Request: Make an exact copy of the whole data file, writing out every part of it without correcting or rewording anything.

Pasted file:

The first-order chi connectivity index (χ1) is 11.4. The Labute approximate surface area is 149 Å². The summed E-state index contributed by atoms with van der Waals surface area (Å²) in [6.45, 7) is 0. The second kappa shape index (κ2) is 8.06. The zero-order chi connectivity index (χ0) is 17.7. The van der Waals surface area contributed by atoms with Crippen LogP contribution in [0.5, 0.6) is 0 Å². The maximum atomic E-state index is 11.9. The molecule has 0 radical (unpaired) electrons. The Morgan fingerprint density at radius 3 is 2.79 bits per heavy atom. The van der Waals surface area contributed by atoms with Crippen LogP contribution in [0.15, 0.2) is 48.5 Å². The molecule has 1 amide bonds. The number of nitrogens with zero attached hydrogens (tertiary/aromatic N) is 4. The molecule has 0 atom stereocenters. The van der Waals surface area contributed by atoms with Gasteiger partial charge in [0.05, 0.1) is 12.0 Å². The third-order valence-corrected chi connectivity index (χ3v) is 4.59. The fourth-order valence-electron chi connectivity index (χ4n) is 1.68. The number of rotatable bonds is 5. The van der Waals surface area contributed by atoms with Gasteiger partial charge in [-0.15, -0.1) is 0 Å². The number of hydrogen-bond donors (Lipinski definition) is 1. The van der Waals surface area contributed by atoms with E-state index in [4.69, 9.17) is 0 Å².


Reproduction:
The first-order chi connectivity index (χ1) is 11.4. The Labute approximate surface area is 149 Å². The summed E-state index contributed by atoms with van der Waals surface area (Å²) in [6.45, 7) is 0. The second kappa shape index (κ2) is 8.06. The zero-order chi connectivity index (χ0) is 17.7. The van der Waals surface area contributed by atoms with Crippen LogP contribution in [0.5, 0.6) is 0 Å². The maximum atomic E-state index is 11.9. The molecule has 0 radical (unpaired) electrons. The Morgan fingerprint density at radius 3 is 2.79 bits per heavy atom. The van der Waals surface area contributed by atoms with Crippen LogP contribution in [0.15, 0.2) is 48.5 Å². The molecule has 1 amide bonds. The number of nitrogens with zero attached hydrogens (tertiary/aromatic N) is 4. The molecule has 0 atom stereocenters. The van der Waals surface area contributed by atoms with Gasteiger partial charge in [0.05, 0.1) is 12.0 Å². The third-order valence-corrected chi connectivity index (χ3v) is 4.59. The fourth-order valence-electron chi connectivity index (χ4n) is 1.68. The number of rotatable bonds is 5. The van der Waals surface area contributed by atoms with Gasteiger partial charge in [-0.15, -0.1) is 0 Å². The number of hydrogen-bond donors (Lipinski definition) is 1. The van der Waals surface area contributed by atoms with E-state index in [4.69, 9.17) is 0 Å².